Skip to main content

Looking Thanksgiving 2020 right in the eyes

When I was an undergraduate, a band called Poi Dog Pondering gave a fantastic spring concert.  In the middle of it Adam Sultan, one of the guitarists, took over the vocals for a single song, one he had penned himself.  I’ve used it around this time in classes for years because of the way Sultan reframes the notion of the upcoming holiday.  Humility, gratitude (not because you’re supposed to but because you deeply are), and perspective–appreciation for everything, not just the good or happy, because everything is what it’s taken to get you to this moment.
“Thanksgiving”
Somehow I find myself far out of line
with the ones I had drawn.
Wasn’t the best of paths, you could attest to that,
but I’m keeping on.
 
Would our paths cross if every great loss 
had turned out our gain?
Would our paths cross if the pain it had cost us
was paid in vain?
 
There was no pot of gold, hardly a rainbow
lighting my way.
But I will be true to the red, black and blues
that colored those days.
 
I owe my soul to each fork in the road,
each misleading sign.
Because even in solitude, no bitter attitude
can dissolve my sweetest find.
 
Thanksgiving for every wrong move, 
Thanksgiving for every wrong move,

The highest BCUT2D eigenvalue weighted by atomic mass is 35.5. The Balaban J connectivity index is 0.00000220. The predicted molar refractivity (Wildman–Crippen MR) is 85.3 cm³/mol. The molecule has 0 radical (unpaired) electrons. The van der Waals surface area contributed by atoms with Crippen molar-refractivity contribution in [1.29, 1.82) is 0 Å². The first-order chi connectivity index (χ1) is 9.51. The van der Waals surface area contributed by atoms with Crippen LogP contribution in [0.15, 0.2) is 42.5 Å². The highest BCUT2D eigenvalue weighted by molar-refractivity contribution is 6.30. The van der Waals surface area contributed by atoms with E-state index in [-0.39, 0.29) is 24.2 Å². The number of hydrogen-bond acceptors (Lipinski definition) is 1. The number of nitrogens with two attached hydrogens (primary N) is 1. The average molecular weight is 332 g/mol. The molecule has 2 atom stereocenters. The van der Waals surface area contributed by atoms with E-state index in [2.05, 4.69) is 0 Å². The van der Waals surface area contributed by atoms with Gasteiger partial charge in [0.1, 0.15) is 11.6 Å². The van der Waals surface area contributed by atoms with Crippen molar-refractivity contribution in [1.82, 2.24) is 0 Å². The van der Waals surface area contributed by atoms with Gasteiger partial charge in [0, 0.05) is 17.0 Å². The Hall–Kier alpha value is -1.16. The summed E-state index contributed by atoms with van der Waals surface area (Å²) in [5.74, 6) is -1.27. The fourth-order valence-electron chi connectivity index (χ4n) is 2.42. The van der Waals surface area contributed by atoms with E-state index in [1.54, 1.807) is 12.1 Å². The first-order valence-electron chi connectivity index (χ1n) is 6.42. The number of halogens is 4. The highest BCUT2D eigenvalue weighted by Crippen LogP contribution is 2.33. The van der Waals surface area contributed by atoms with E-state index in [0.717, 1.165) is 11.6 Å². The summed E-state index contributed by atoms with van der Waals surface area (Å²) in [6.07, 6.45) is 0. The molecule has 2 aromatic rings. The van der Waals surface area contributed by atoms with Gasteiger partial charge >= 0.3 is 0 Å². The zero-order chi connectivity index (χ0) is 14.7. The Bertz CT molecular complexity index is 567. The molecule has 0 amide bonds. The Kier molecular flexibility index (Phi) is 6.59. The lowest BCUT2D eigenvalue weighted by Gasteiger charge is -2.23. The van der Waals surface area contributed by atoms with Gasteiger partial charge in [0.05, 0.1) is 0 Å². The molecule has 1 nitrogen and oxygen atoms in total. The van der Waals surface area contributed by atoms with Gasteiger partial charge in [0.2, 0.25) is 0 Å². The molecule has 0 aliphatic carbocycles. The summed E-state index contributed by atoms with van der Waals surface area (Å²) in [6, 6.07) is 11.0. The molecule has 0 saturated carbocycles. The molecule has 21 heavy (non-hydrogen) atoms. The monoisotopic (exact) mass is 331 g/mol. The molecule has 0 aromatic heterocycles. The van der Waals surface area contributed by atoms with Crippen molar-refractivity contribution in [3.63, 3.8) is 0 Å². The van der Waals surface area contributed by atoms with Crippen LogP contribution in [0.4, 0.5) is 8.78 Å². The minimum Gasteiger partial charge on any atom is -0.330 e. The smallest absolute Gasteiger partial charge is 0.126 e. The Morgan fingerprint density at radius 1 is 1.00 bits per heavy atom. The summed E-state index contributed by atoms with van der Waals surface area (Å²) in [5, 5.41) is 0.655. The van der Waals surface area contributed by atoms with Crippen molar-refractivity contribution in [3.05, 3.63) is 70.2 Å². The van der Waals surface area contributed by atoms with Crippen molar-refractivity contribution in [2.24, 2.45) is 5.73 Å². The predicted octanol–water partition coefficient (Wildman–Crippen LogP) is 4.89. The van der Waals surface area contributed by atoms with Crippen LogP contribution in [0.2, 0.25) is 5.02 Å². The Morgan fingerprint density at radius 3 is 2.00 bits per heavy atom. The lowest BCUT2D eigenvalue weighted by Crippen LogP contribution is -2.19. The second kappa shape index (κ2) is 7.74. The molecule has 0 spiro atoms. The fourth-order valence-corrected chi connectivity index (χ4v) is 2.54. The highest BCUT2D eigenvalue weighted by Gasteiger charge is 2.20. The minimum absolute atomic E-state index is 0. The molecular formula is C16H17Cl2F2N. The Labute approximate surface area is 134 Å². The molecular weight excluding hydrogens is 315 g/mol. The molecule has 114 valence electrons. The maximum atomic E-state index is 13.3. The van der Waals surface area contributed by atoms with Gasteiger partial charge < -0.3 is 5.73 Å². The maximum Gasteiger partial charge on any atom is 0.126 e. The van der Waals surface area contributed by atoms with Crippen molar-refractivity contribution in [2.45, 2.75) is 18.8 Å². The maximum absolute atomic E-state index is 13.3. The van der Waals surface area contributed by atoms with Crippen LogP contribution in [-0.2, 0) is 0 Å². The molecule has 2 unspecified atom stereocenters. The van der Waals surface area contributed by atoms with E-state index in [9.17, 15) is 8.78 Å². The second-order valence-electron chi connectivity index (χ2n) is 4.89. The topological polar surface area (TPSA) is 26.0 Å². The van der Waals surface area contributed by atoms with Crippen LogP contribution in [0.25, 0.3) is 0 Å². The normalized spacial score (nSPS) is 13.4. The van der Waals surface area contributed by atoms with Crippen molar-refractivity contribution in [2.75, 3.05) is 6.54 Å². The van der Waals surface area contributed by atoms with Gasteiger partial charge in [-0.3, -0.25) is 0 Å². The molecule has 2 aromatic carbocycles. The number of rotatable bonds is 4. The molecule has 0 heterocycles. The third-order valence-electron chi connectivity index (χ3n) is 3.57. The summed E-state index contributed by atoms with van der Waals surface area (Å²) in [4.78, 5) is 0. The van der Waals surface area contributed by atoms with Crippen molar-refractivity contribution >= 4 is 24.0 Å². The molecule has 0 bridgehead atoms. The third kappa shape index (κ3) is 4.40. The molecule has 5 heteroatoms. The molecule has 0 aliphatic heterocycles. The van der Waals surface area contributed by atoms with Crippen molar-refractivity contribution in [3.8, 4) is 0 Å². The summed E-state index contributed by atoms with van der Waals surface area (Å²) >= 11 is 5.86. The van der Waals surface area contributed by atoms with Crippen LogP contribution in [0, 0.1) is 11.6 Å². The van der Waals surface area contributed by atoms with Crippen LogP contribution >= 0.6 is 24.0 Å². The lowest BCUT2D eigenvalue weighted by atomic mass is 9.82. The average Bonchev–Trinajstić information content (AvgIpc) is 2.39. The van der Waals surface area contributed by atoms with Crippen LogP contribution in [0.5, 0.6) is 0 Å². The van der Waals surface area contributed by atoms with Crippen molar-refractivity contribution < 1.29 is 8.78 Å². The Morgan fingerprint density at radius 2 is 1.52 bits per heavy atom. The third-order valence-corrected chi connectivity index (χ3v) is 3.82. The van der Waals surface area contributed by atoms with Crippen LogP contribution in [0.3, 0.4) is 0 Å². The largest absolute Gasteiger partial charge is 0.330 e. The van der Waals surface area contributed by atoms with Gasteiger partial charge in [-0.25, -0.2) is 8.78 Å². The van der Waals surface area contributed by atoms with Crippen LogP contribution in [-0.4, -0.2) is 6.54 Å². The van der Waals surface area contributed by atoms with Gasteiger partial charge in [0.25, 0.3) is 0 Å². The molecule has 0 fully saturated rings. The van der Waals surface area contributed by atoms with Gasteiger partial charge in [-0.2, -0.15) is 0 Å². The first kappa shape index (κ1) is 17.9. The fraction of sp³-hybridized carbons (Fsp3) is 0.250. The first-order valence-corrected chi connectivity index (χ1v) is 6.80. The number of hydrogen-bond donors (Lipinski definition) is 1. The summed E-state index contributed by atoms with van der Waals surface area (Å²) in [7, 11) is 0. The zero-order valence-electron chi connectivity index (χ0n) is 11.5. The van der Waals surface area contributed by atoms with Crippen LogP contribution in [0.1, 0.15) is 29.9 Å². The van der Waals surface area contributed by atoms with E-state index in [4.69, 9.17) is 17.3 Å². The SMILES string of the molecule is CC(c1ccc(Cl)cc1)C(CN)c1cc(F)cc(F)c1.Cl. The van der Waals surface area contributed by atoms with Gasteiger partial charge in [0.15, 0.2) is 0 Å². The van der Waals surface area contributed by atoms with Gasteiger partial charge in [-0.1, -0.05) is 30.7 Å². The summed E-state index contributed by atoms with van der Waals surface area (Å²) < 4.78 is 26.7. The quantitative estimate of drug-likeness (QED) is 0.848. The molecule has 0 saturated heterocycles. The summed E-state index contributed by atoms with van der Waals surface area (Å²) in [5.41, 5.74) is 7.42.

Thanksgiving for every wrong move,
that made it right.
 
Mistakes, misfortunes, wrong choices, bad luck.  Right moments, correct answers, luck, success.  Have to have both, plenty of both, as well as those long slow times of somewhere in between.  When Frost writes in “The Birches” that “Earth’s the right place for love/I don’t know where it’s likely to go to better” just after he’s rejected the notion of ascending to the perfection of heaven, it’s because he knows we need the sour to appreciate the sweet.  We must get a bruise or two, maybe a scrape, on the way to the summit.  We have to get many math problems wrong in order to learn finally how to do the calculation correctly.  We have to stumble through the notes and time signature again and again until we can finally channel Miles Davis.  And along the way, we look across the table, the trail, the room, the Zoom at those with whom we’re striving and struggling to do this thing.  Those who pick us up, dust us off, help us rejoin the journey.  Those who share the red, black, and blues.  Those whose lives intertwine with ours these days, building the memories that’ll linger with us always.  Those:  our sweetest find, who take this wrong and make it right.
Thanksgiving for you.  Thanksgiving to you, and with you.
Dexter P. Mahaffey, Ph.D.
Head of School

Scholarship. Community. Global Responsibility.

At Vermont Commons School, our goal is to engage students with their world. We achieve this through programs and a curriculum grounded in local and global involvement.